SAN DIEGO — General Atomics Electromagnetic Systems (GA-EMS) announced that high cycle testing of its Advanced Arresting Gear (AAG) system for Gerald R. Ford-class aircraft carriers was successfully completed over a two-day period in October at the Runway Arrested Landing Site (RALS) in Lakehurst, New Jersey.
High cycle testing was conducted at RALS on a single AAG system that is identical to the three systems aboard the USS Gerald R. Ford (CVN 78). Five F/A-18E/F Super Hornets were involved in the testing to simulate the operational tempo of carrier flight operations at sea.
“Over and over again, in rapid succession, AAG sustained an aircraft arrestment rate of nearly one per minute, successfully testing the system’s capability to handle the recovery sequence required for combat readiness,” stated Scott Forney, president of GA-EMS.
“Arresting aircraft at a high rate over a sustained period on the same wire is an aggressive test and shows the ability of the system to withstand extreme conditions. The Ford has the capability for an even higher operational tempo than demonstrated at the test site because it has three wires and clears aircraft from the flight path more efficiently.”
High cycle testing is part of the verification and validation of AAG System requirements. The AAG system test program has completed more than 5,000 arrestments at the land-based test facilities at Joint Base McGuire-Dix-Lakehurst, New Jersey, and 747 arrestments aboard CVN 78 during the ship’s initial sea trials. The Navy has also issued an Aircraft Recovery Bulletin for the fleet air wing, clearing the AAG system for use on all Ford-class carriers.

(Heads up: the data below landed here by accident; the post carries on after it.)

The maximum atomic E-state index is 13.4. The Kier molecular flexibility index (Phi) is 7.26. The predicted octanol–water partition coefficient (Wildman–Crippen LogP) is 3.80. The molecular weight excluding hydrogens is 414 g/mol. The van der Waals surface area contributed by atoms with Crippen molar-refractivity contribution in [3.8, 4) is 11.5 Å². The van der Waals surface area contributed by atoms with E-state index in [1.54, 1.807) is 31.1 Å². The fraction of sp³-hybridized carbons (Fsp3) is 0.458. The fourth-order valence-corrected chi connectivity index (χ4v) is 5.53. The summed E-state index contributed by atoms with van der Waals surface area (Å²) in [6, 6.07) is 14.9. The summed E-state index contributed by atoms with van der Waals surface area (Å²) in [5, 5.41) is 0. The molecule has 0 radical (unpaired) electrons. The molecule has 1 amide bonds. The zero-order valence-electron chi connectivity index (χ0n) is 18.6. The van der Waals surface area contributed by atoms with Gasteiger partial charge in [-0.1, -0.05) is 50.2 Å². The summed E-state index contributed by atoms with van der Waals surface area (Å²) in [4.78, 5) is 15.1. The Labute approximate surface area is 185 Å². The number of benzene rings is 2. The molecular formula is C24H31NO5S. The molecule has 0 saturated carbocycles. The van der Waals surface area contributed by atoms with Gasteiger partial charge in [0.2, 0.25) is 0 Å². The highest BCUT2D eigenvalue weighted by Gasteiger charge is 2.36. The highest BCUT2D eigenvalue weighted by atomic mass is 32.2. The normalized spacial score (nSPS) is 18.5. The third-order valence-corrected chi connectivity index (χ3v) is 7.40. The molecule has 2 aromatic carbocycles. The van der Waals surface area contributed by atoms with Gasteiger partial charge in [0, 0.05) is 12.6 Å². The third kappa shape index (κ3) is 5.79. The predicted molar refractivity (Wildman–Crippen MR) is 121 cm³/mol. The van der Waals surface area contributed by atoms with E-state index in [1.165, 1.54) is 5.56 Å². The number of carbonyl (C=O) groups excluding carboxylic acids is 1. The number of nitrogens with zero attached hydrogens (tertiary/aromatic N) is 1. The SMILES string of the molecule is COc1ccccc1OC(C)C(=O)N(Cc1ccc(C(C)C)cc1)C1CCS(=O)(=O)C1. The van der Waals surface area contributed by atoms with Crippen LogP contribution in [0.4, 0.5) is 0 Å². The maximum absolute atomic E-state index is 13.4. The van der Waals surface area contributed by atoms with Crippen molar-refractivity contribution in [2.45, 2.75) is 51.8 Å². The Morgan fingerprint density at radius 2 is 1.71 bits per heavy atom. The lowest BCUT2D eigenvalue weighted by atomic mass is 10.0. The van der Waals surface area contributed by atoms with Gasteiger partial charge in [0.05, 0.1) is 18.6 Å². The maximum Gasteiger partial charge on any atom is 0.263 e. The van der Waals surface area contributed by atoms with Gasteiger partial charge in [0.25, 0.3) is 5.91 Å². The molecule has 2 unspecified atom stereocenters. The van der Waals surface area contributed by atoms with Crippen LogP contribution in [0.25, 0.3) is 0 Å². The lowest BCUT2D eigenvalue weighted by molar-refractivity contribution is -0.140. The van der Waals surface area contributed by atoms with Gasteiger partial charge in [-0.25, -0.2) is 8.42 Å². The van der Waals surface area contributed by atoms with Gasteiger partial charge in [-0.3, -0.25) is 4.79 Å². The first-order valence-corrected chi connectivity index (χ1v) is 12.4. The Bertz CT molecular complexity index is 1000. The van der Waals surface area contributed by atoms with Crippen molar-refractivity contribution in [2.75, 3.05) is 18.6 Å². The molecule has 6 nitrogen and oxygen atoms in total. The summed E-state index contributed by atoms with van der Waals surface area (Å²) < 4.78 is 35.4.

“We look forward to CVN 78 getting back out to sea in early 2020 to conduct more robust flight operations,” Forney said. “We anticipate executing significantly more sorties during this phase, utilizing both jet and prop aircraft. AAG works as intended, and we will continue to collaborate with the Navy to ensure system readiness and reliability to meet operational objectives.”
AAG is a turbo-electric system designed for controlled and reliable deceleration of aircraft. AAG is installed on board Gerald R. Ford along with the GA-EMS Electromagnetic Aircraft Launch System (EMALS), which uses electromagnetic technology to launch aircraft from the deck of naval aircraft carriers. In addition to CVN 78, EMALS and AAG are being delivered for the future John F. Kennedy (CVN 79) and the Enterprise (CVN 80).